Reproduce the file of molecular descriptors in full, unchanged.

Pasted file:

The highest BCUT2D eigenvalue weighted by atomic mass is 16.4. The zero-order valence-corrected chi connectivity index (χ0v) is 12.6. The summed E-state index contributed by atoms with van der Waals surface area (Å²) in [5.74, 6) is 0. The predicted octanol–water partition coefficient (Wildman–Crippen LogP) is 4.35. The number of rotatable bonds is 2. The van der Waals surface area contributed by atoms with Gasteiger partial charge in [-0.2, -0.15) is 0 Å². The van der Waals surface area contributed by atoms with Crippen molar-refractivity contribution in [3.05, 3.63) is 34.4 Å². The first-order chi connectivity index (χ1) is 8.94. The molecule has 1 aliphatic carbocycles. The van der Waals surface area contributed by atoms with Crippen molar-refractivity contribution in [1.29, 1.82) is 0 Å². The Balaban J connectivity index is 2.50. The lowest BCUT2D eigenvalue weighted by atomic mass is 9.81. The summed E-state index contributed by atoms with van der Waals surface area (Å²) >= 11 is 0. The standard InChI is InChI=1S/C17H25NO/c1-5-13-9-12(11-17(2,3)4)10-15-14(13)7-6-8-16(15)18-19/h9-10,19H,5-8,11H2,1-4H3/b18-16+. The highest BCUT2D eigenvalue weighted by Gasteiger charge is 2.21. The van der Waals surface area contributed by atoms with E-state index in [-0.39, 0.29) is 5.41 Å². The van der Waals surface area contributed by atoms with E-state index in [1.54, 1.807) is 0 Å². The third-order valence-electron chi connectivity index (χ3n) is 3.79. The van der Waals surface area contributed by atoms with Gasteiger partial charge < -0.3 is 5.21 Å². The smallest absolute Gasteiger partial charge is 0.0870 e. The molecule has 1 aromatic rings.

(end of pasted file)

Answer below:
The highest BCUT2D eigenvalue weighted by atomic mass is 16.4. The zero-order valence-corrected chi connectivity index (χ0v) is 12.6. The summed E-state index contributed by atoms with van der Waals surface area (Å²) in [5.74, 6) is 0. The predicted octanol–water partition coefficient (Wildman–Crippen LogP) is 4.35. The number of rotatable bonds is 2. The van der Waals surface area contributed by atoms with Gasteiger partial charge in [-0.2, -0.15) is 0 Å². The van der Waals surface area contributed by atoms with Crippen molar-refractivity contribution in [3.05, 3.63) is 34.4 Å². The first-order chi connectivity index (χ1) is 8.94. The molecule has 1 aliphatic carbocycles. The van der Waals surface area contributed by atoms with Crippen molar-refractivity contribution in [1.29, 1.82) is 0 Å². The Balaban J connectivity index is 2.50. The lowest BCUT2D eigenvalue weighted by atomic mass is 9.81. The summed E-state index contributed by atoms with van der Waals surface area (Å²) >= 11 is 0. The standard InChI is InChI=1S/C17H25NO/c1-5-13-9-12(11-17(2,3)4)10-15-14(13)7-6-8-16(15)18-19/h9-10,19H,5-8,11H2,1-4H3/b18-16+. The highest BCUT2D eigenvalue weighted by Gasteiger charge is 2.21. The van der Waals surface area contributed by atoms with E-state index in [-0.39, 0.29) is 5.41 Å². The van der Waals surface area contributed by atoms with E-state index in [1.54, 1.807) is 0 Å². The third-order valence-electron chi connectivity index (χ3n) is 3.79. The van der Waals surface area contributed by atoms with Gasteiger partial charge < -0.3 is 5.21 Å². The smallest absolute Gasteiger partial charge is 0.0870 e. The molecule has 1 aromatic rings.